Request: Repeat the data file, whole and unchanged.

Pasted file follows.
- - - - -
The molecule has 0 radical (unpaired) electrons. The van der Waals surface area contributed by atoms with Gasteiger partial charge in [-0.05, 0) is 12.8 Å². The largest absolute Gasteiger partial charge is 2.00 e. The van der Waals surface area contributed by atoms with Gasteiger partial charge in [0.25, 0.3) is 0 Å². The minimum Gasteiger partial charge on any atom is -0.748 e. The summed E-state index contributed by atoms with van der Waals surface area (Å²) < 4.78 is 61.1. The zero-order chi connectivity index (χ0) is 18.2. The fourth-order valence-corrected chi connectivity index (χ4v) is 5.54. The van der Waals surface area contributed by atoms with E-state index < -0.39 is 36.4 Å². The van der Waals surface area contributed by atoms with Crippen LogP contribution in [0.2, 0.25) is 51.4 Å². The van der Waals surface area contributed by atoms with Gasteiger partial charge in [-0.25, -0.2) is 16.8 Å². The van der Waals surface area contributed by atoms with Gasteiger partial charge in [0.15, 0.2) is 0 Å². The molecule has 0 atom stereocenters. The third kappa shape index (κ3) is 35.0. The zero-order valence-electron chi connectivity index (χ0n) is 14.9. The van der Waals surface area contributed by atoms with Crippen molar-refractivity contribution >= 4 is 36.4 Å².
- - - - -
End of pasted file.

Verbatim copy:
The molecule has 0 radical (unpaired) electrons. The van der Waals surface area contributed by atoms with Gasteiger partial charge in [-0.05, 0) is 12.8 Å². The largest absolute Gasteiger partial charge is 2.00 e. The van der Waals surface area contributed by atoms with Gasteiger partial charge in [0.25, 0.3) is 0 Å². The minimum Gasteiger partial charge on any atom is -0.748 e. The summed E-state index contributed by atoms with van der Waals surface area (Å²) < 4.78 is 61.1. The zero-order chi connectivity index (χ0) is 18.2. The fourth-order valence-corrected chi connectivity index (χ4v) is 5.54. The van der Waals surface area contributed by atoms with E-state index < -0.39 is 36.4 Å². The van der Waals surface area contributed by atoms with Crippen LogP contribution in [0.2, 0.25) is 51.4 Å². The van der Waals surface area contributed by atoms with Gasteiger partial charge in [-0.25, -0.2) is 16.8 Å². The van der Waals surface area contributed by atoms with Gasteiger partial charge in [0.15, 0.2) is 0 Å². The molecule has 0 atom stereocenters. The third kappa shape index (κ3) is 35.0. The zero-order valence-electron chi connectivity index (χ0n) is 14.9. The van der Waals surface area contributed by atoms with Crippen molar-refractivity contribution >= 4 is 36.4 Å².